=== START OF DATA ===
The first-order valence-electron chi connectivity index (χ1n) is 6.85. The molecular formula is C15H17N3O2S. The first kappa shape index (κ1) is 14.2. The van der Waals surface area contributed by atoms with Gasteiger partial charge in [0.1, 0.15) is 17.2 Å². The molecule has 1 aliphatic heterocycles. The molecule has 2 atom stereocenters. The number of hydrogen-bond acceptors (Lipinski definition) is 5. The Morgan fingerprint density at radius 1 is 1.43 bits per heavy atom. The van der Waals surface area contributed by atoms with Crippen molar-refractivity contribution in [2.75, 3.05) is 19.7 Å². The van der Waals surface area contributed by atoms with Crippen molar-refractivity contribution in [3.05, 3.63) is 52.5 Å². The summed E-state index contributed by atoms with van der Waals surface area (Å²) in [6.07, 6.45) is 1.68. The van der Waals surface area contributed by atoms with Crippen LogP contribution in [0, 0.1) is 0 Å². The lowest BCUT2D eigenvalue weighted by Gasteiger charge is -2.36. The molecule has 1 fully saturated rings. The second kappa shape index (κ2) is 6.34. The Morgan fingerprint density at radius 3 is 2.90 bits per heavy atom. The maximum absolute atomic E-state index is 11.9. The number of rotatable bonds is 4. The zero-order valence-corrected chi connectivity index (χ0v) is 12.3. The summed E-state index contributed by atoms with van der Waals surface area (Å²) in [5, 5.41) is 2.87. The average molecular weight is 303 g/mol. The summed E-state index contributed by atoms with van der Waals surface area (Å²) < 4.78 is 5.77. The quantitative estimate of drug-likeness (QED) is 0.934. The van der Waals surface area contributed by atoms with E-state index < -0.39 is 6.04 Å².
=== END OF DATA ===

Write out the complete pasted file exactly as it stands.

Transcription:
The first-order valence-electron chi connectivity index (χ1n) is 6.85. The molecular formula is C15H17N3O2S. The first kappa shape index (κ1) is 14.2. The van der Waals surface area contributed by atoms with Gasteiger partial charge in [0.1, 0.15) is 17.2 Å². The molecule has 1 aliphatic heterocycles. The molecule has 2 atom stereocenters. The number of hydrogen-bond acceptors (Lipinski definition) is 5. The Morgan fingerprint density at radius 1 is 1.43 bits per heavy atom. The van der Waals surface area contributed by atoms with Crippen molar-refractivity contribution in [2.75, 3.05) is 19.7 Å². The van der Waals surface area contributed by atoms with Crippen molar-refractivity contribution in [3.05, 3.63) is 52.5 Å². The summed E-state index contributed by atoms with van der Waals surface area (Å²) in [6.07, 6.45) is 1.68. The van der Waals surface area contributed by atoms with Crippen LogP contribution in [0, 0.1) is 0 Å². The lowest BCUT2D eigenvalue weighted by Gasteiger charge is -2.36. The molecule has 1 fully saturated rings. The second kappa shape index (κ2) is 6.34. The Morgan fingerprint density at radius 3 is 2.90 bits per heavy atom. The maximum absolute atomic E-state index is 11.9. The number of rotatable bonds is 4. The zero-order valence-corrected chi connectivity index (χ0v) is 12.3. The summed E-state index contributed by atoms with van der Waals surface area (Å²) in [5, 5.41) is 2.87. The average molecular weight is 303 g/mol. The summed E-state index contributed by atoms with van der Waals surface area (Å²) < 4.78 is 5.77. The quantitative estimate of drug-likeness (QED) is 0.934. The van der Waals surface area contributed by atoms with E-state index < -0.39 is 6.04 Å².